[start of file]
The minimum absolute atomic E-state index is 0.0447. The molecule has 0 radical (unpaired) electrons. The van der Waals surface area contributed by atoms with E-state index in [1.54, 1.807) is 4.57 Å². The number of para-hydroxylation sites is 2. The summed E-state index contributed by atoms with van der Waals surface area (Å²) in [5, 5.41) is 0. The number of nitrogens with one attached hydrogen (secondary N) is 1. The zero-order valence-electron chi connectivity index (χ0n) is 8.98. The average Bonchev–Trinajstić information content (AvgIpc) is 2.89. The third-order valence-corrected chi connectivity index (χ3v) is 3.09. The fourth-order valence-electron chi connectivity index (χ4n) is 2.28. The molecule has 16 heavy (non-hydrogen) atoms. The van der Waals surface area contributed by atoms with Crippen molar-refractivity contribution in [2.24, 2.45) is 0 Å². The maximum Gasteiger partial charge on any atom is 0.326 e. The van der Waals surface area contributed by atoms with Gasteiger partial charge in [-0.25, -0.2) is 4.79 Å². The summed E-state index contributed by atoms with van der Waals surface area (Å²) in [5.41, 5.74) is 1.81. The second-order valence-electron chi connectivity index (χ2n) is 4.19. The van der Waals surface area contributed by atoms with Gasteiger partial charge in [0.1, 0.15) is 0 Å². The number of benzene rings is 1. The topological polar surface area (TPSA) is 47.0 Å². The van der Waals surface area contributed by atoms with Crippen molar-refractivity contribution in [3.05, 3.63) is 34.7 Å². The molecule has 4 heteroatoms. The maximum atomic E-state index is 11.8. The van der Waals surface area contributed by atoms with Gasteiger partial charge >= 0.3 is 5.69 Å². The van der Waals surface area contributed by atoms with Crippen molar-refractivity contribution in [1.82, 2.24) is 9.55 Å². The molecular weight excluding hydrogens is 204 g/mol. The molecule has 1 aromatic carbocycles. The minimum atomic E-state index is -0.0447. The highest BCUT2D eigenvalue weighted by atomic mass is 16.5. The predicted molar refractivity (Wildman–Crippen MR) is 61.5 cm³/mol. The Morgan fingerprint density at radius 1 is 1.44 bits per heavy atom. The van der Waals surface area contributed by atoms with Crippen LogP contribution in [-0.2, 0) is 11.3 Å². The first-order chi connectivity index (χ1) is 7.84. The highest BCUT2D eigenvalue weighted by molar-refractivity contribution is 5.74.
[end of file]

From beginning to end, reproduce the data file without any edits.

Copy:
The minimum absolute atomic E-state index is 0.0447. The molecule has 0 radical (unpaired) electrons. The van der Waals surface area contributed by atoms with E-state index in [1.54, 1.807) is 4.57 Å². The number of para-hydroxylation sites is 2. The summed E-state index contributed by atoms with van der Waals surface area (Å²) in [5, 5.41) is 0. The number of nitrogens with one attached hydrogen (secondary N) is 1. The zero-order valence-electron chi connectivity index (χ0n) is 8.98. The average Bonchev–Trinajstić information content (AvgIpc) is 2.89. The third-order valence-corrected chi connectivity index (χ3v) is 3.09. The fourth-order valence-electron chi connectivity index (χ4n) is 2.28. The molecule has 16 heavy (non-hydrogen) atoms. The van der Waals surface area contributed by atoms with Crippen molar-refractivity contribution in [2.24, 2.45) is 0 Å². The maximum Gasteiger partial charge on any atom is 0.326 e. The van der Waals surface area contributed by atoms with Gasteiger partial charge in [-0.25, -0.2) is 4.79 Å². The summed E-state index contributed by atoms with van der Waals surface area (Å²) in [5.41, 5.74) is 1.81. The second-order valence-electron chi connectivity index (χ2n) is 4.19. The van der Waals surface area contributed by atoms with Gasteiger partial charge in [0.1, 0.15) is 0 Å². The number of benzene rings is 1. The topological polar surface area (TPSA) is 47.0 Å². The van der Waals surface area contributed by atoms with Crippen molar-refractivity contribution in [3.05, 3.63) is 34.7 Å². The molecule has 4 heteroatoms. The maximum atomic E-state index is 11.8. The van der Waals surface area contributed by atoms with Gasteiger partial charge >= 0.3 is 5.69 Å². The van der Waals surface area contributed by atoms with Crippen molar-refractivity contribution in [1.82, 2.24) is 9.55 Å². The molecular weight excluding hydrogens is 204 g/mol. The molecule has 1 aromatic carbocycles. The minimum atomic E-state index is -0.0447. The highest BCUT2D eigenvalue weighted by atomic mass is 16.5. The predicted molar refractivity (Wildman–Crippen MR) is 61.5 cm³/mol. The Morgan fingerprint density at radius 1 is 1.44 bits per heavy atom. The van der Waals surface area contributed by atoms with Crippen LogP contribution in [-0.2, 0) is 11.3 Å². The first-order chi connectivity index (χ1) is 7.84. The highest BCUT2D eigenvalue weighted by molar-refractivity contribution is 5.74.